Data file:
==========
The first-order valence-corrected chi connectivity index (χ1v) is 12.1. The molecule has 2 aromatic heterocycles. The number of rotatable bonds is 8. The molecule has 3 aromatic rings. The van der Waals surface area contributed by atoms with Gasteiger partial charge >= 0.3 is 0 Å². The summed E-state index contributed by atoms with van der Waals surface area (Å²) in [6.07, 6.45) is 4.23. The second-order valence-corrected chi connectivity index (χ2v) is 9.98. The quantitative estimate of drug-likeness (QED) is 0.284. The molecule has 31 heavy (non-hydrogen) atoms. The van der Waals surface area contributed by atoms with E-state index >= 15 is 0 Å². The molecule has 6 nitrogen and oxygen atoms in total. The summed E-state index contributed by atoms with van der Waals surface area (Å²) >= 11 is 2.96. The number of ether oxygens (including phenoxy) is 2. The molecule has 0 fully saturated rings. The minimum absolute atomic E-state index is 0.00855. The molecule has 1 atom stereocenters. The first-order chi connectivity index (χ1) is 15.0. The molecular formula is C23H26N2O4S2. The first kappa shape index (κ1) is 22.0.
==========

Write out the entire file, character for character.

The first-order valence-corrected chi connectivity index (χ1v) is 12.1. The molecule has 2 aromatic heterocycles. The number of rotatable bonds is 8. The molecule has 3 aromatic rings. The van der Waals surface area contributed by atoms with Gasteiger partial charge >= 0.3 is 0 Å². The summed E-state index contributed by atoms with van der Waals surface area (Å²) in [6.07, 6.45) is 4.23. The second-order valence-corrected chi connectivity index (χ2v) is 9.98. The quantitative estimate of drug-likeness (QED) is 0.284. The molecule has 31 heavy (non-hydrogen) atoms. The van der Waals surface area contributed by atoms with E-state index >= 15 is 0 Å². The molecule has 6 nitrogen and oxygen atoms in total. The summed E-state index contributed by atoms with van der Waals surface area (Å²) >= 11 is 2.96. The number of ether oxygens (including phenoxy) is 2. The molecule has 0 fully saturated rings. The minimum absolute atomic E-state index is 0.00855. The molecule has 1 atom stereocenters. The first-order chi connectivity index (χ1) is 15.0. The molecular formula is C23H26N2O4S2. The first kappa shape index (κ1) is 22.0.